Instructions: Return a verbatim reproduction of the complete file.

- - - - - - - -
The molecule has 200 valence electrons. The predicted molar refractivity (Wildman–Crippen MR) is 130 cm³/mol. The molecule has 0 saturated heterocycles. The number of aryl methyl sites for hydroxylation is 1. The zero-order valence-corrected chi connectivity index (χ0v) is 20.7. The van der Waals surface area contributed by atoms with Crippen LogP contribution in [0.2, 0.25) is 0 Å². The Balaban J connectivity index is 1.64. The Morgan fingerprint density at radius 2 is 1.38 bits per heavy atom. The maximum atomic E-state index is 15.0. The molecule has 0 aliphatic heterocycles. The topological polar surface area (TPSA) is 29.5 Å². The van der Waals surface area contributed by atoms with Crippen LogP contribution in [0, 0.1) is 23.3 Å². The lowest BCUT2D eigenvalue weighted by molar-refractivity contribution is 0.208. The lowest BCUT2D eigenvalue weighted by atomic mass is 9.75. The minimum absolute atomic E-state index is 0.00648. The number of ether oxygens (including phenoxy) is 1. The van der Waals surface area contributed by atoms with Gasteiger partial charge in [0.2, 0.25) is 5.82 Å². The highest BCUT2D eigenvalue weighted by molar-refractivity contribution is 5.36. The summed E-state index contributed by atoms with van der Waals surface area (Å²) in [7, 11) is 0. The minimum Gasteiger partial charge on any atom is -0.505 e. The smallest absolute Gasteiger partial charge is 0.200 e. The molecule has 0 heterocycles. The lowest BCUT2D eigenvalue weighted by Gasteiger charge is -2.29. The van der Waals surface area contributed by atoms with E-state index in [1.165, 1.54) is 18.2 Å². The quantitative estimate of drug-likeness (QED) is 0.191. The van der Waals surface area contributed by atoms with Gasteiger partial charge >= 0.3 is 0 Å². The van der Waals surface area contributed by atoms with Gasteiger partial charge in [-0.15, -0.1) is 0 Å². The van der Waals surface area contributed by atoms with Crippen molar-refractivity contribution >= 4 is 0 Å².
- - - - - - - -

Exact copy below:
The molecule has 200 valence electrons. The predicted molar refractivity (Wildman–Crippen MR) is 130 cm³/mol. The molecule has 0 saturated heterocycles. The number of aryl methyl sites for hydroxylation is 1. The zero-order valence-corrected chi connectivity index (χ0v) is 20.7. The van der Waals surface area contributed by atoms with Crippen LogP contribution in [0.2, 0.25) is 0 Å². The Balaban J connectivity index is 1.64. The Morgan fingerprint density at radius 2 is 1.38 bits per heavy atom. The maximum atomic E-state index is 15.0. The molecule has 0 aliphatic heterocycles. The topological polar surface area (TPSA) is 29.5 Å². The van der Waals surface area contributed by atoms with Crippen LogP contribution in [0, 0.1) is 23.3 Å². The lowest BCUT2D eigenvalue weighted by molar-refractivity contribution is 0.208. The lowest BCUT2D eigenvalue weighted by atomic mass is 9.75. The minimum absolute atomic E-state index is 0.00648. The number of ether oxygens (including phenoxy) is 1. The van der Waals surface area contributed by atoms with Gasteiger partial charge in [0.2, 0.25) is 5.82 Å². The highest BCUT2D eigenvalue weighted by molar-refractivity contribution is 5.36. The summed E-state index contributed by atoms with van der Waals surface area (Å²) in [7, 11) is 0. The minimum Gasteiger partial charge on any atom is -0.505 e. The smallest absolute Gasteiger partial charge is 0.200 e. The molecule has 0 heterocycles. The lowest BCUT2D eigenvalue weighted by Gasteiger charge is -2.29. The van der Waals surface area contributed by atoms with E-state index in [1.165, 1.54) is 18.2 Å². The quantitative estimate of drug-likeness (QED) is 0.191. The van der Waals surface area contributed by atoms with Gasteiger partial charge >= 0.3 is 0 Å². The van der Waals surface area contributed by atoms with Gasteiger partial charge in [-0.15, -0.1) is 0 Å². The van der Waals surface area contributed by atoms with Crippen molar-refractivity contribution >= 4 is 0 Å².